Nngadiseng Motaung

When Nngadiseng Motaung first heard a student on TV use the word “university” she had to look up what it meant. From that day on this small-town Free State girl was determined to study at one.

This goal fitted her mother’s advice that “it is not your choice to be born poor, but to die poor is your choice because you are able to change this outcome through education”. Her mother – a furniture salesperson in Bethlehem – was a single mom and Nngadi was the youngest of her three children.

Nngadi was an exceptional scholar and from Grade 5 received certificates for being the top learner in her grade. In Grade 9 she was the school’s overall academic winner. “All around me the children didn’t care enough even to do their homework. They just wanted to finish school,” says Nngadi. But even the youngsters who teased her for being the teachers’ pet didn’t get her down. “I am a hard worker and I knew what I wanted and that it was worth the effort,” she says. “I only wished they realised how important education was and what it would mean to them if they put in effort. But instead the lack of education is tearing our society apart.”

Nngadi especially enjoyed life sciences and physics and spent most of her childhood wanting to study medicine. That was until Grade 11, when she realised that her aversion to wounds and blood might get in her way. In Grade 12, she asked to change a subject, computer literacy, to agricultural sciences. Her teachers did what they could to dissuade her from starting a new subject in matric, fearing it might bring down her average. But Nngadi was determined and loved and excelled in her new subject. In fact, she came top of her class in agriculture and decided to study agricultural economics at university. “Most people see agriculture as just land and farming and I wanted to see the bigger picture. It fascinated me.”

She was accepted at the University of Free State in Bloemfontein. “I knew that if I could get the money to register – about R5000 –  there was a good chance I would get a bursary,” she says. “My mother came up with the money. I just cried when she told me she had it for me. I knew it was tough for her, but she always told me not to worry about money matters and to focus on my studies and make her proud.”

University was a big adjustment, not least because the only accommodation she could secure was far from the university and she had to catch two taxis to and from campus. “I sometimes had to bunk very early or late classes because I couldn’t get there, which was devastating for me. I had never bunked before and never wanted to.”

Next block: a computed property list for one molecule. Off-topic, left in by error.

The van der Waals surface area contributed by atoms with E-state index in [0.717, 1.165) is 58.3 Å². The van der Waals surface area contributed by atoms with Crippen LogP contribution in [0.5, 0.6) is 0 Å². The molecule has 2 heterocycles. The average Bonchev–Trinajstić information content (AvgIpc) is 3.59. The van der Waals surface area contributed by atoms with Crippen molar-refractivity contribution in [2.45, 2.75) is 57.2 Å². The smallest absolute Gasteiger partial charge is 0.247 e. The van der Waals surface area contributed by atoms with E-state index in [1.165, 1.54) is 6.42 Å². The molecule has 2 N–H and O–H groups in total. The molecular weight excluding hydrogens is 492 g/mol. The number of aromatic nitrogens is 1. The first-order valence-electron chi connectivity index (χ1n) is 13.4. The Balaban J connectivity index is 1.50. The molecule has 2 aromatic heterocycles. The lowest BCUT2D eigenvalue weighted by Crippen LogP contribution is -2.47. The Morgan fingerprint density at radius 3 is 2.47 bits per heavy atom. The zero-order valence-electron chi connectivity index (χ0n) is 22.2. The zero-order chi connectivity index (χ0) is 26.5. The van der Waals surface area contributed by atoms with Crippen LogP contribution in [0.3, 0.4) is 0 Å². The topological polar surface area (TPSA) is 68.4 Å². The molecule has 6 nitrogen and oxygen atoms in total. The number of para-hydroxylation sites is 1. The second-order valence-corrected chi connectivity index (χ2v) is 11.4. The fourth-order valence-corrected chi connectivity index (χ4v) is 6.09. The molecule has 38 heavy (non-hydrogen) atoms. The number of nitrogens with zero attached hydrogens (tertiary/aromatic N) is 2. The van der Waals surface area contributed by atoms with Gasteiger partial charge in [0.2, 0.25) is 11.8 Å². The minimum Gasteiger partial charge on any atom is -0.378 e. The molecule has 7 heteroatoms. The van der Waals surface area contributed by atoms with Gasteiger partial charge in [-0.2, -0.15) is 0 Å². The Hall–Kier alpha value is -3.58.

She battled to survive financially and often thought of giving up and getting a job. “My mother would get angry when I even suggested it,” Nngadi says. Her financial worries came to an end when she was awarded a Moshal Scholarship. “When I told my mom the scholarship covered everything, she cried and said she knew God would make a plan for her girl.”

Though it took Nngadi a while to adjust to university, her previous track record in academics soon resumed. In her second year, she attained five distinctions, and in 2014 she received an academic achievement award from the Moshal Scholarship Program. This year in April she was chosen as the university’s best final-year agricultural student. She was also awarded an international Golden Key Award (for those achieving the top 15% academically).

Now Nngadi is doing her Honours and hopes to follow that with her Master’s next year. “After that, I will work to get experience before continuing with my PhD,” she says.

Inspired by Martin Moshal and what this “ordinary man” has done for her, she goes back to her former schools every year to speak to the pupils and motivate them to make the effort to get to university. “I want to change the cycle of their lives,” she says.

“I look forward to my first pay cheque, which will go straight to my mother, who sacrificed so much for me,” she says. Her mother was retrenched in 2014 and hasn’t been able to find a job since. “I want to make my mother’s life easier, stress free and peaceful – and more than anything, I want to make her proud of what she has done for me.”